It was a late evening in Tokyo. Heavy clouds wrapped the city in a grey robe and the darkness just intensified the dullness. It was about time to find a warm, cozy shelter to enjoy some good food and above all, to escape the drizzle. We started looking around for a restaurant and there it was; a small one, just in front of us. It wasn’t a mirage. The light was beaming timidly through its windows, inviting us to leave a tiny, dark street behind our back. We entered.
It didn’t matter to us that the menu was written only in Japanese, that we didn’t know a word of it and that waiters couldn’t speak English. We sat down very relaxed, a waiter dressed in white bowed, we happily pointed to some Kanji letters beneath a nice photo of a sashimi plate and waited eagerly for yet another delicious Japanese meal.
We were everything, but ready for what was about to come.
Immersed in a funny conversation, I just burst laughing when the waiter put an attractively decorated plate in front of us and bowed with a proud smile. He was everything, but ready for my reaction.
I instantly covered my face with a menu. I couldn’t believe my eyes. I wished to go back in time; I wished I hadn’t pointed to the nice photo of a sashimi plate.
I peeked carefully, but nothing had changed in the meantime. Two black, ball-shaped, shiny eyes still stared at me, whilst a lobster’s antennae danced. The poor creature was still alive! Its white flesh was taken out of its greenish shell to elegantly present a highly valued delicacy. It was a perfect dish from Japanese point of view; supremely fresh and beautifully decorated with purple orchids and wasabi sculptured in a leaf form. Western taste was substantially different in this case. We could not perceive beauty in a live being on our plate.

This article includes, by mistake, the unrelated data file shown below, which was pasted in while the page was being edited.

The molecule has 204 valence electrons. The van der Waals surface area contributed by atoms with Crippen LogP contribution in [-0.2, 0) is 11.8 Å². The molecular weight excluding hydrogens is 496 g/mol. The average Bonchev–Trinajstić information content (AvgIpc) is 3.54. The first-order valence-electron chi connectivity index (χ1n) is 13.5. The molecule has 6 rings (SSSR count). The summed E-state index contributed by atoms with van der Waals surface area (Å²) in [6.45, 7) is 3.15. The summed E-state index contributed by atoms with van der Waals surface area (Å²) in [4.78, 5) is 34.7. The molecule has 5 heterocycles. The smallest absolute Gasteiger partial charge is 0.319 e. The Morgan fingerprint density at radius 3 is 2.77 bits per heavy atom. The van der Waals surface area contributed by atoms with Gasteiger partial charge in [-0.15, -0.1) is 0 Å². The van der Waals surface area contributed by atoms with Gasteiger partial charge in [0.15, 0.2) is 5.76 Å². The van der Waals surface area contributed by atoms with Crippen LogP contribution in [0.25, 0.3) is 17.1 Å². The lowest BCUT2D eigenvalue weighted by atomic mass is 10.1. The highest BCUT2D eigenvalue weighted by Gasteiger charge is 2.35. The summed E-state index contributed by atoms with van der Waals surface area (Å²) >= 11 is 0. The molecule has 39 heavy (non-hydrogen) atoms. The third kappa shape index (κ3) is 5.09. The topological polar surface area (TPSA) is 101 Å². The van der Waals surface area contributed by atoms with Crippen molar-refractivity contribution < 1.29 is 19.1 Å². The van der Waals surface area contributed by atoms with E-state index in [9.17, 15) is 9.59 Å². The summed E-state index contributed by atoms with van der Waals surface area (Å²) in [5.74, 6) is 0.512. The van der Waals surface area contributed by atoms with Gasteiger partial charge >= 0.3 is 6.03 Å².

Since we cannot read Japanese, we didn’t know that we had ordered ikizukuri.
The word ikizukuri means “prepared alive” and it says it all! An octopus, a fish or a lobster is sliced, but the creature’s internal organs are left intact to keep it alive. A Japanese friend tried to illustrate to me the extraordinary feeling of swallowing a fresh piece of meat that was alive the instant before you eat it. I can still remember everything he said, but I cannot comprehend it. Ikizukuri is a top-notch delicacy to many Japanese, but it’s looking cruelty and death straight at eyes from my perspective.
To ease the situation, while I was still hiding behind the menu, my “partner in the crime”, bravely, disguised the dish and moved the edible white flesh to a small, white plate. I tasted it, but a picture of frightened eyes was haunting my mind. I couldn’t eat an animal I had seen alive.
I poured some sake into small glasses, beckoned the waiter and pointed to some Kanji letters beneath a beef photo on the menu. An ikizukuri beef shouldn’t exist, should it?